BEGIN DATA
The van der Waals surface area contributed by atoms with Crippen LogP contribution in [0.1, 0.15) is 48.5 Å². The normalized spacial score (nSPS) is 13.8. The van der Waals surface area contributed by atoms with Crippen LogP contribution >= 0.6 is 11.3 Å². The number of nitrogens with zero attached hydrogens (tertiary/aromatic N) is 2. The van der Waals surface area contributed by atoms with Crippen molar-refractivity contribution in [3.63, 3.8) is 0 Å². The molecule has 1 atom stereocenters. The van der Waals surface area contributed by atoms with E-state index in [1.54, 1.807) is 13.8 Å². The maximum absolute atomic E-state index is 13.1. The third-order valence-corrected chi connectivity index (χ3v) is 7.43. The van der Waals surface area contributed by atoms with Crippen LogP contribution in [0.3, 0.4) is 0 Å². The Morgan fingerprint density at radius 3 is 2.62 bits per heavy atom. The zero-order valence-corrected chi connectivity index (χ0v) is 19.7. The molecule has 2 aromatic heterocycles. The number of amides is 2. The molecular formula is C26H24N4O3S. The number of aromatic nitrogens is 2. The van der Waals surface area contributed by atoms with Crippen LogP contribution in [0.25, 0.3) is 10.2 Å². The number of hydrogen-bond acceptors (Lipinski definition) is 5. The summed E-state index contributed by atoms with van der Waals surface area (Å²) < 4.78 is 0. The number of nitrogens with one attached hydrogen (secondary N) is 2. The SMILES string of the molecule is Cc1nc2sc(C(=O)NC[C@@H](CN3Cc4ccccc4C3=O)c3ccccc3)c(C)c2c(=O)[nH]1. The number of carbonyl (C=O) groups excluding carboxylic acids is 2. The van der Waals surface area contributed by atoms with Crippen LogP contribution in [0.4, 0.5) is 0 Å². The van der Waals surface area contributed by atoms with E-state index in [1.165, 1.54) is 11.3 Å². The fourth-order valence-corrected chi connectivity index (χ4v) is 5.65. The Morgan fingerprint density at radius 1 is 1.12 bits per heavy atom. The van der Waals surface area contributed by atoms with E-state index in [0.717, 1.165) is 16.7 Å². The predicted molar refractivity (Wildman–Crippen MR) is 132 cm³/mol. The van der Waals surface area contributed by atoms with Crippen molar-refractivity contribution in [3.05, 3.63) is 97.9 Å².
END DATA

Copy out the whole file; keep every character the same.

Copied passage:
The van der Waals surface area contributed by atoms with Crippen LogP contribution in [0.1, 0.15) is 48.5 Å². The normalized spacial score (nSPS) is 13.8. The van der Waals surface area contributed by atoms with Crippen LogP contribution >= 0.6 is 11.3 Å². The number of nitrogens with zero attached hydrogens (tertiary/aromatic N) is 2. The van der Waals surface area contributed by atoms with Crippen molar-refractivity contribution in [3.63, 3.8) is 0 Å². The molecule has 1 atom stereocenters. The van der Waals surface area contributed by atoms with E-state index in [1.54, 1.807) is 13.8 Å². The maximum absolute atomic E-state index is 13.1. The third-order valence-corrected chi connectivity index (χ3v) is 7.43. The van der Waals surface area contributed by atoms with Crippen LogP contribution in [0.3, 0.4) is 0 Å². The Morgan fingerprint density at radius 3 is 2.62 bits per heavy atom. The zero-order valence-corrected chi connectivity index (χ0v) is 19.7. The molecule has 2 aromatic heterocycles. The number of amides is 2. The molecular formula is C26H24N4O3S. The number of aromatic nitrogens is 2. The van der Waals surface area contributed by atoms with Crippen LogP contribution in [0.25, 0.3) is 10.2 Å². The number of hydrogen-bond acceptors (Lipinski definition) is 5. The summed E-state index contributed by atoms with van der Waals surface area (Å²) < 4.78 is 0. The number of nitrogens with one attached hydrogen (secondary N) is 2. The SMILES string of the molecule is Cc1nc2sc(C(=O)NC[C@@H](CN3Cc4ccccc4C3=O)c3ccccc3)c(C)c2c(=O)[nH]1. The number of carbonyl (C=O) groups excluding carboxylic acids is 2. The van der Waals surface area contributed by atoms with Crippen LogP contribution in [0.4, 0.5) is 0 Å². The van der Waals surface area contributed by atoms with E-state index in [1.165, 1.54) is 11.3 Å². The fourth-order valence-corrected chi connectivity index (χ4v) is 5.65. The Morgan fingerprint density at radius 1 is 1.12 bits per heavy atom. The van der Waals surface area contributed by atoms with E-state index in [0.717, 1.165) is 16.7 Å². The predicted molar refractivity (Wildman–Crippen MR) is 132 cm³/mol. The van der Waals surface area contributed by atoms with Crippen molar-refractivity contribution in [3.05, 3.63) is 97.9 Å².